~ 4MBd is reasonable. Best I've seen on FS-USB bridges, are on the EXAR parts, which can set up to 12MBd Baud value, and sustain over 9MBd data flows.
    Most others are in the 3~4MBd ballpark data flow.

  • jmg wrote: »

    ~ 4MBd is reasonable. Best I've seen on FS-USB bridges, are on the EXAR parts, which can set up to 12MBd Baud value, and sustain over 9MBd data flows.
    Most others are in the 3~4MBd ballpark data flow.

    I just remembered that I could use 64 byte packets instead of the 32 byte packets I’m currently using. That plus double buffering should bring performance up to par with the best of them.
  • jmgjmg Posts: 11,778
    edited March 7 Vote Up0Vote Down
    TinyFPGA wrote: »
    I just remembered that I could use 64 byte packets instead of the 32 byte packets I’m currently using. That plus double buffering should bring performance up to par with the best of them.

    :) Look forward to hearing the final numbers.
    Good speeds like that, means this could also be used as a logic capture probe.
  • What size board is required for P1v and is it available yet?
  • David Betz wrote: »
    What size board is required for P1v and is it available yet?

    Looks like the 25k LUT4 part will do the trick. It’s not available quite yet. A few more months at least.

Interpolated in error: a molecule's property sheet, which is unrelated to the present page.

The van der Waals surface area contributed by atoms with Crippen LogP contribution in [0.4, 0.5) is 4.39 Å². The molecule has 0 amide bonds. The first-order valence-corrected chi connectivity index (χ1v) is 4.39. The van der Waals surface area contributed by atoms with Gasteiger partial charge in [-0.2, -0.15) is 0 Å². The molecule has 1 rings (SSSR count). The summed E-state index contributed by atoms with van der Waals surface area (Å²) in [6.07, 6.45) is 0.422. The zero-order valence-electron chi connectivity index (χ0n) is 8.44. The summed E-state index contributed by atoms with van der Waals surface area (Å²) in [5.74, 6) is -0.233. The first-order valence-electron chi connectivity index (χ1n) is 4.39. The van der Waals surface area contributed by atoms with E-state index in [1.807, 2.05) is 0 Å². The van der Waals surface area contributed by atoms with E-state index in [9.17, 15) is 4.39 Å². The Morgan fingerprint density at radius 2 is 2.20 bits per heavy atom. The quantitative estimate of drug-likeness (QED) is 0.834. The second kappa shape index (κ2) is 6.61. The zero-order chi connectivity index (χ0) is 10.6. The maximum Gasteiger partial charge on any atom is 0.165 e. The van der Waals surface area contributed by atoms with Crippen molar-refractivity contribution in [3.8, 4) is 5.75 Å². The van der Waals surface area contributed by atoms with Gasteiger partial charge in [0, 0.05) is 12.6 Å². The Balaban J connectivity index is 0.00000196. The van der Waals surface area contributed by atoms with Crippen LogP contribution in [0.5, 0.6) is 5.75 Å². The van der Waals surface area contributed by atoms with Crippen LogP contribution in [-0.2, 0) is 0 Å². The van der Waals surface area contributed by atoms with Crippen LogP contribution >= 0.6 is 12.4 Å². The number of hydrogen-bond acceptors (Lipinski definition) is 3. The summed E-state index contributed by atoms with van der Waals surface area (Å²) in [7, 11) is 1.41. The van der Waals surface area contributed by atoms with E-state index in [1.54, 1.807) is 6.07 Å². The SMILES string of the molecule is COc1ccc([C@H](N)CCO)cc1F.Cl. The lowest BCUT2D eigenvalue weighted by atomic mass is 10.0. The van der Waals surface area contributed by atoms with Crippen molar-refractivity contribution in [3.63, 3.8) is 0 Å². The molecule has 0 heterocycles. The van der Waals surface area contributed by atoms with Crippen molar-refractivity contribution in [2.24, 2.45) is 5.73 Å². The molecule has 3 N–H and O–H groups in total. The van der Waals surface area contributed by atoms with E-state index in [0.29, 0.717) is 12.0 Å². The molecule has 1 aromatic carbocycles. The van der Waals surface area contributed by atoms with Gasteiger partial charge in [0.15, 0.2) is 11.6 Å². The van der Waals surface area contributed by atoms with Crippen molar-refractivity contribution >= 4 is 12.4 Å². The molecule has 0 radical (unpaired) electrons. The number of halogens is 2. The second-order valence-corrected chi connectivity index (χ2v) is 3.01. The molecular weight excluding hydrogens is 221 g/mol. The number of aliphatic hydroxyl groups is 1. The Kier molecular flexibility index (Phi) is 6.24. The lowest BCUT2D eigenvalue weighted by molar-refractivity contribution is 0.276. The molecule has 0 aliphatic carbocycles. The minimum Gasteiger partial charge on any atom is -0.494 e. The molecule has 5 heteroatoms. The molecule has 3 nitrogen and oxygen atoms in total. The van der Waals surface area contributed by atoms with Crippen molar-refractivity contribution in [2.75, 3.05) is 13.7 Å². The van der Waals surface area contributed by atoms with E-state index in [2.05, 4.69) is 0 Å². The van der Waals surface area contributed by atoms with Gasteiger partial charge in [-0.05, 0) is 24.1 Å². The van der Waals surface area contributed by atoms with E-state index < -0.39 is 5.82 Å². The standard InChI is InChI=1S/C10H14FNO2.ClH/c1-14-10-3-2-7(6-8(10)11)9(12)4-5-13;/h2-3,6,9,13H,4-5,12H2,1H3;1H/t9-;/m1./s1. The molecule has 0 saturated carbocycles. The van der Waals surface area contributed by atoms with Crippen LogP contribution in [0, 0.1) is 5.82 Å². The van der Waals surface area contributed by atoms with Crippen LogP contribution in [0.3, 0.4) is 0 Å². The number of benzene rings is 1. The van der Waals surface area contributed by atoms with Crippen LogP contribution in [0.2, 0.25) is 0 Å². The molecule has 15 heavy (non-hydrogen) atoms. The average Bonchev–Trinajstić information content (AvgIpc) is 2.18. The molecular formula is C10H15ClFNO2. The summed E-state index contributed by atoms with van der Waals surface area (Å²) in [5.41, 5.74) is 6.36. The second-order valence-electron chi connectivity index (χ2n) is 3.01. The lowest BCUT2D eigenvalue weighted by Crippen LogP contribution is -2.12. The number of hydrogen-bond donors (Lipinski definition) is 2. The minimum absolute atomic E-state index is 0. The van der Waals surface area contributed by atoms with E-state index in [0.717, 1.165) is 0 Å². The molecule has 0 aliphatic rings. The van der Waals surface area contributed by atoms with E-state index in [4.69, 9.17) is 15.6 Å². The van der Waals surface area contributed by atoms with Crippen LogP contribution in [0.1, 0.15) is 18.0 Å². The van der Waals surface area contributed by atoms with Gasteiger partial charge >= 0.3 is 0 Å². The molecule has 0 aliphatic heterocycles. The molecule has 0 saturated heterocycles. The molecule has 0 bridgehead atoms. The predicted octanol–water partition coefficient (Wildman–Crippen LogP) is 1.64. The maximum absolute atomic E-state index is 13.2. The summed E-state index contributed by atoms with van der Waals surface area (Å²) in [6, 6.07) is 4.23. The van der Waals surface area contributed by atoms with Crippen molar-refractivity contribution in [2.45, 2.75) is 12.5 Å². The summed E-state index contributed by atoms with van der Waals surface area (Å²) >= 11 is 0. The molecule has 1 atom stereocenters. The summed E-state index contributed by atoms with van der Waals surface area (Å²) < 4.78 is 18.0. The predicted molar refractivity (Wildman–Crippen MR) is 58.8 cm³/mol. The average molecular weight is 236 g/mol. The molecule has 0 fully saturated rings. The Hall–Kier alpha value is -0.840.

• Is there another size ecp5 board that you have ready to go, Luke?
  • Tubular wrote: »
    Is there another size ecp5 board that you have ready to go, Luke?

    I really wish I did :D

    I’m a bit backed up at the moment. I only have the TinyFPGA A-series boards in stock at the moment. I decided to crowd fund my second round of TinyFPGA B-series boards and it’s just taking longer than expected to put the whole campaign together.

    Once that campaign finishes I will hopefully be able to manufacture a first run of the TinyFPGA EX boards with the ECP5 FPGA.
  • Here’s a video of the programmer in action with an uncompressed ECP5 25K image: https://drive.google.com/open?id=15lV0qPTYc_ZODd8CqYCpwxMsmClIP2XL
  • roglohrogloh Posts: 653
    edited March 7 Vote Up0Vote Down
    Pretty fast turnaround time with the 25K image flashing Luke, nice one. :thumb:
  • jmgjmg Posts: 11,778
    TinyFPGA wrote: »
    Here’s a video of the programmer in action with an uncompressed ECP5 25K image: https://drive.google.com/open?id=15lV0qPTYc_ZODd8CqYCpwxMsmClIP2XL

    Nifty, and python too.. is there a link to source for that somewhere ?
  • jmg wrote: »